Côte-des-Neiges at a glance
Demarcated by Queen Mary to the south, Jean-Talon to the north, Decelles to the east and Décarie to the west, Côte-des-Neiges is a huge neighbourhood on the western slope of beautiful Mount Royal that’s home to one of the city’s treasures: Saint Joseph’s Oratory. It’s also one of the most densely populated and ethnically diverse neighbourhoods in Canada, with over 100 different ethnic communities adding their spice to the social fabric. And it’s a cinch to get to! No fewer than 9 metro stations will drop you off somewhere within the neighbourhood, and the 711 bus takes you directly to the Oratory.
Architecture and demographics
First established in the 1860s by land owner and farmer James Swail (who has a street named after him along one side of beautiful Jean-Brillant park), Côte-des-Neiges is a totally bilingual (if not multilingual) neighbourhood that’s pretty posh in the hills and becomes more affordable as we move down, topographically speaking. The affordable housing — and the Université de Montréal campus — are part of what makes it so attractive to students and newly arrived immigrants. The architecture ranges from imposing two-story semi-detached houses to tall apartment blocks, all from the early 1900s to today.
Why residents love it
Whether it’s in the trails behind the Oratory or the public sitting spaces built along Côte-des-Neiges Boulevard and in Parc Jean-Brillant, Parc Van Horne or Parc Westbury, the spots to chill and soak up your environment are plentiful in this hood. It’s lushly green while also being active with street life: its side roads are peaceful and residential, but on its main drags, there’s always something going on. To find the centre of the action, start at the Oratory and head northward on Côte-des-Neiges. You’ll also want to explore Victoria, Côte-Sainte-Catherine, Queen Mary and Décarie.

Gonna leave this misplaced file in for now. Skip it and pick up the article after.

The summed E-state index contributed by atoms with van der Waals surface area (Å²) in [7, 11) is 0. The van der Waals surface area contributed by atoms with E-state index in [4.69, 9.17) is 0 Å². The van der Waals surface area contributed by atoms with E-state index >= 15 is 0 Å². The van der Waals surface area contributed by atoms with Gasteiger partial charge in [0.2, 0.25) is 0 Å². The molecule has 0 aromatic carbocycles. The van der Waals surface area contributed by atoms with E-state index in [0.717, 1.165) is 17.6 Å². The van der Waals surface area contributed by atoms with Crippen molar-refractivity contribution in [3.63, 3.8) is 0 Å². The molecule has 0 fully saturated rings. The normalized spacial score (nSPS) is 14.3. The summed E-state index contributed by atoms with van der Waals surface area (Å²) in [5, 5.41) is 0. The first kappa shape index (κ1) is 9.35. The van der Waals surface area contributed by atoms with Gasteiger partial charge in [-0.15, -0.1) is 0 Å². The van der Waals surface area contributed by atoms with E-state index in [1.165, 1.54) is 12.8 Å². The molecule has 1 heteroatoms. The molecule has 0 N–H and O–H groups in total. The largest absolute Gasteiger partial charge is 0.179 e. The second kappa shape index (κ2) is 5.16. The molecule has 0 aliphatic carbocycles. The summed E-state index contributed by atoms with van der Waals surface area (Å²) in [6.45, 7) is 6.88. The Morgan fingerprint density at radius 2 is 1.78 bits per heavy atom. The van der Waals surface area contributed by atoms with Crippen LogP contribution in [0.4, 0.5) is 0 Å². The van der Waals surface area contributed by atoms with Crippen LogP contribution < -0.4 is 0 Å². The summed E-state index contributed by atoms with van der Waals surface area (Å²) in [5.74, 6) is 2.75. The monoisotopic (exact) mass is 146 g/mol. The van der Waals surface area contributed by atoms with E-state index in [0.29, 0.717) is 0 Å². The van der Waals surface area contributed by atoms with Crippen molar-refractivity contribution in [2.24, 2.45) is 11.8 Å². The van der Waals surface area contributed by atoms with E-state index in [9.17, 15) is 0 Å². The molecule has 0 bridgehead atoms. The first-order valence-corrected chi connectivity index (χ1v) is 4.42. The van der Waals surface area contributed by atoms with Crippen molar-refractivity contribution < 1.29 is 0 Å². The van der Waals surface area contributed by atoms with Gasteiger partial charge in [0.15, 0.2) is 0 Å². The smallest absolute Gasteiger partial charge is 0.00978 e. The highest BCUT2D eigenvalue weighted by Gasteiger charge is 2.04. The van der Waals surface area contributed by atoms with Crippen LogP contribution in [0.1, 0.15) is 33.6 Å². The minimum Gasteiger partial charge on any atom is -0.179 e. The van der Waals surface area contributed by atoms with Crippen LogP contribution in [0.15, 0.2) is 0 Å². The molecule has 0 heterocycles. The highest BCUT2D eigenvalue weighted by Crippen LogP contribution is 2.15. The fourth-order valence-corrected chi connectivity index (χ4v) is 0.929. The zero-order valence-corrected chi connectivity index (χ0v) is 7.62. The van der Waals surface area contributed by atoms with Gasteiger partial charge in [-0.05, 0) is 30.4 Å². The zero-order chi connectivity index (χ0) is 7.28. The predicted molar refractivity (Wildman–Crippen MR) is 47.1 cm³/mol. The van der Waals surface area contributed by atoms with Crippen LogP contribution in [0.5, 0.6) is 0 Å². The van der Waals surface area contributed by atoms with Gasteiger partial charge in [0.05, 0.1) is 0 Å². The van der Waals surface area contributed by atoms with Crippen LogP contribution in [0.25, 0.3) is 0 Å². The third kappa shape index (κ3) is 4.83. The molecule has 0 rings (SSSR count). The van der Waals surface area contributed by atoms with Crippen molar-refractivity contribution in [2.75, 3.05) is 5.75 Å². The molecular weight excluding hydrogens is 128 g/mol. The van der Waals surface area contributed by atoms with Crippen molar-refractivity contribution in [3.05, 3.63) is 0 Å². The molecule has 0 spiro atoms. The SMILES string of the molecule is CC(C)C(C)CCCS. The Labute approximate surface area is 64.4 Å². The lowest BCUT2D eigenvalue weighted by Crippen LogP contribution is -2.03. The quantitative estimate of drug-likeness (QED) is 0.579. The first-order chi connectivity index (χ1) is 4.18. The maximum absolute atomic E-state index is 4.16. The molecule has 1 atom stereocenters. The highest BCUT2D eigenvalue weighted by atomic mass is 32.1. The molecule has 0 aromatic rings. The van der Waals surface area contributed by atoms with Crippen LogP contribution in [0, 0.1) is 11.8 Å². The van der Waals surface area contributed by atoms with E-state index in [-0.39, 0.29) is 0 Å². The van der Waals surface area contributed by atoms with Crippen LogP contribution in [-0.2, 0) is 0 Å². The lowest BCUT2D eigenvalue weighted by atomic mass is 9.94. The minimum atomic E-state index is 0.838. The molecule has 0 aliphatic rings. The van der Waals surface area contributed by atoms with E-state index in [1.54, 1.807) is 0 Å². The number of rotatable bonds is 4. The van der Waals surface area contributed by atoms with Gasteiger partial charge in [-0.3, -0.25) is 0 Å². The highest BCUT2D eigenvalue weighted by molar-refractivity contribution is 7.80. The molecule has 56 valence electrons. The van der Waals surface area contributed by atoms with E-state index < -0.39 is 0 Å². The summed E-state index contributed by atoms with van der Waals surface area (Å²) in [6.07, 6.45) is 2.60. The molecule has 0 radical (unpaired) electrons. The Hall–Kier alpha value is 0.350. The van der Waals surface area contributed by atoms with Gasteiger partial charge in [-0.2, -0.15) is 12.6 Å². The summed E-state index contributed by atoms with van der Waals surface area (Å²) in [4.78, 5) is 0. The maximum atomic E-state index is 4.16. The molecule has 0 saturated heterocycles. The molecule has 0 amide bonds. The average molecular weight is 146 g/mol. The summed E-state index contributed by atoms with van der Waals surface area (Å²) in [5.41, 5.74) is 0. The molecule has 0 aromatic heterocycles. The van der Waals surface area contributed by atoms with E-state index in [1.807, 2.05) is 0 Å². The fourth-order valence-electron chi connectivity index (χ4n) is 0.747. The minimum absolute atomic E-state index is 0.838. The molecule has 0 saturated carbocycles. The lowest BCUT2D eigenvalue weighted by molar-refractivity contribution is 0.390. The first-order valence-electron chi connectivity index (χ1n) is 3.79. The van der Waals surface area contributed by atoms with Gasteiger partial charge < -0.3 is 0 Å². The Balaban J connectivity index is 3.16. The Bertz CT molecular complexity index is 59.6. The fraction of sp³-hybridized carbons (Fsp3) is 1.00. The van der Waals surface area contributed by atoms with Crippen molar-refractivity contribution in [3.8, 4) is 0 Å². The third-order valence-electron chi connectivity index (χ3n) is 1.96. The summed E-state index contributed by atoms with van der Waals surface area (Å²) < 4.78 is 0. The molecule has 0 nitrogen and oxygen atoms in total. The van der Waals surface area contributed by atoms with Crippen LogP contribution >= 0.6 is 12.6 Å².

A visitor’s handbook
Côte-des-Neiges boasts hands-down the most visited attraction in Montréal, Saint Joseph’s Oratory, so that’s a great place to start whatever your religious views. And what a view — the sights from the top of its famous staircases are stunning. If you’re feeling sporty, both Université de Montréal’s CEPSUM and the YM-YWHA have amazing gyms and pools you can get day passes to. Maison de la culture Côte-des-Neiges is one of the most renowned community art centres, and the Segal Centre for Performing Arts, on Côte-Sainte-Catherine near Décarie, is a bustling centre for English theatre (and it’s in a building designed by famous Montréal architect Phyllis Lambert). Right across the way, the Montréal Holocaust Museum is a great place to soak up some history.
And when hunger strikes
The world is your oyster in Côte-des-Neiges, whose offerings span from Vietnamese to Indian to Caribbean to French and Georgian (and more). Gibeau Orange Julep is probably the neighbourhood’s second best-known attraction, and a wonderful place for a hotdog. For a Caribbean feast you’ll have to choose between Tropical Paradise Restaurant and Caribbean Curry House, both offering a kick-ass jerk chicken and rotis. Côte-des-Neiges Boulevard is food central, starting with the renowned Rayan Poissonnerie and Restaurant. Lovers of Middle-Eastern grill will enjoy Farhat. Pho Lien and Pho Hao are both purveyors of far-out pho. Heart-warming borscht and vereniki have been on the menu at Le Georgia since 1999.